my desire to give support rather than always being on the receiving end has been met in the living room. i am helping others deal with their problems. to give is to receive. the more support i give, the less i need to go to others for help. i feel stronger, happier and more whole than i ever have before. when i think back to the needy person i used to be, i am amazed where god has taken me.

canadian mental health association

this is an entry for my participation in the 2008 blogathon, a 24-hour marathon of blogging. please support the cause and donate – however much, however little – to the canadian mental health association (vancouver/burnaby branch). to donate, email me or use this URL: www.canadahelps.org/CharityProfilePage.aspx?CharityID=d2252. you should be able to get there by clicking the link; if not, just copy and paste the link into your browser. it will take you to the appropriate location at canada helps.

thank you for visiting, reading, commenting and, if you can, donating!

blogathon: leaving a cult

canadian mental health association

this is an entry for my participation in the 2008 blogathon, a 24-hour marathon of blogging. please support the cause and donate – however much, however little – to the canadian mental health association (vancouver/burnaby branch). to donate, email me or use this URL: www.canadahelps.org/CharityProfilePage.aspx?CharityID=d2252. you should be able to get there by clicking the link; if not, just copy and paste the link into your browser. it will take you to the appropriate location at canada helps.

thank you for visiting, reading, commenting and, if you can, donating!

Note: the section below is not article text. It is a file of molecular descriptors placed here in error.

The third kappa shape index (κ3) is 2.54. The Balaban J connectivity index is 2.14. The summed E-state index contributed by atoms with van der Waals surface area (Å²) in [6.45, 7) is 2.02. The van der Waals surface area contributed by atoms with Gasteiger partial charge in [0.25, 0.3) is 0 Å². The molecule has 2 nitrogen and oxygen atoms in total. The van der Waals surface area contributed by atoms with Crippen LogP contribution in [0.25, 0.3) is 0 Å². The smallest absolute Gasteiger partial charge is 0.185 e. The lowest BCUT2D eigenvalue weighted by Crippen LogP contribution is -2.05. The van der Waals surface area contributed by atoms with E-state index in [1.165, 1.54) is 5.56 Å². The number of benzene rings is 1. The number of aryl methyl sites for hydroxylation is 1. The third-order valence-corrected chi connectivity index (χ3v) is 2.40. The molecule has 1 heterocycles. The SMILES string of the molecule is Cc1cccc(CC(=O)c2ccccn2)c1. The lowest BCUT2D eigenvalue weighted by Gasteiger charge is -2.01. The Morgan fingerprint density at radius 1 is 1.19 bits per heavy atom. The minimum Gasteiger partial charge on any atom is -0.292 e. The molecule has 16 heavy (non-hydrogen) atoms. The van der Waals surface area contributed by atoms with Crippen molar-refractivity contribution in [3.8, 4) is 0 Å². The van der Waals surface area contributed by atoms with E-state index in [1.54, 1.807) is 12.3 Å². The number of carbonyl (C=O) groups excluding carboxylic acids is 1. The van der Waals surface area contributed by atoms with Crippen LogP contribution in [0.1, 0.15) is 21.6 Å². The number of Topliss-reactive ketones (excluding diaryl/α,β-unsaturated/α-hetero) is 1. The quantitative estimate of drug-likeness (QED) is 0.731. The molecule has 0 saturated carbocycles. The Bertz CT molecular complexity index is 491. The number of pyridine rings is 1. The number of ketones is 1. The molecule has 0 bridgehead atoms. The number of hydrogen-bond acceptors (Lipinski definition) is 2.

losing the the way – a memoir of spiritual longing, manipulation, abuse and escape is about kristen skedgell’s intense 15-year involvement in a christian cult. it shows how easily an idealistic young person can be swept away by a spiritual quest and manipulated through the quiet malevolence lurking beneath the religious exterior.

kristen is a fellow blogger. some months ago we had a few conversations and it ended in her sending me her book. since a friend of mine is touched by a similar situation, i was particularly interested in the book. i raced through it, am writing about it today, and will then pass it on to J, whose whole family has been taken away by an aggressive evangelical ministry in bellingham.

the following excerpts trace a bit of the story. a teenager, lost between an alcoholic father, an emotionally absent mother and a hostile brother, finds “the way”, an evangelical ministry. the head of “the way” is dr. victor paul wierwille, who is also called “the doctor”.

the doctor also likes folksy tales of homespun poems. he read one called “the touch of the master’s hand” at the meeting. “joyful noise”, the way band, played in the background and by the time he was finished half the room was in tears. the poem described an abandoned violin that was going to be “auctioned cheap to a thoughtless crowd” until the master musician came and played on it, making it sound beautiful and more valuable than anyone could afford. i thought of my brother’s violin and how wonderful he made the instrument sound. i thought of my life and how much of a failure it was. how someone needed to pick me up and play on me as the master had played on that violin. god was the master.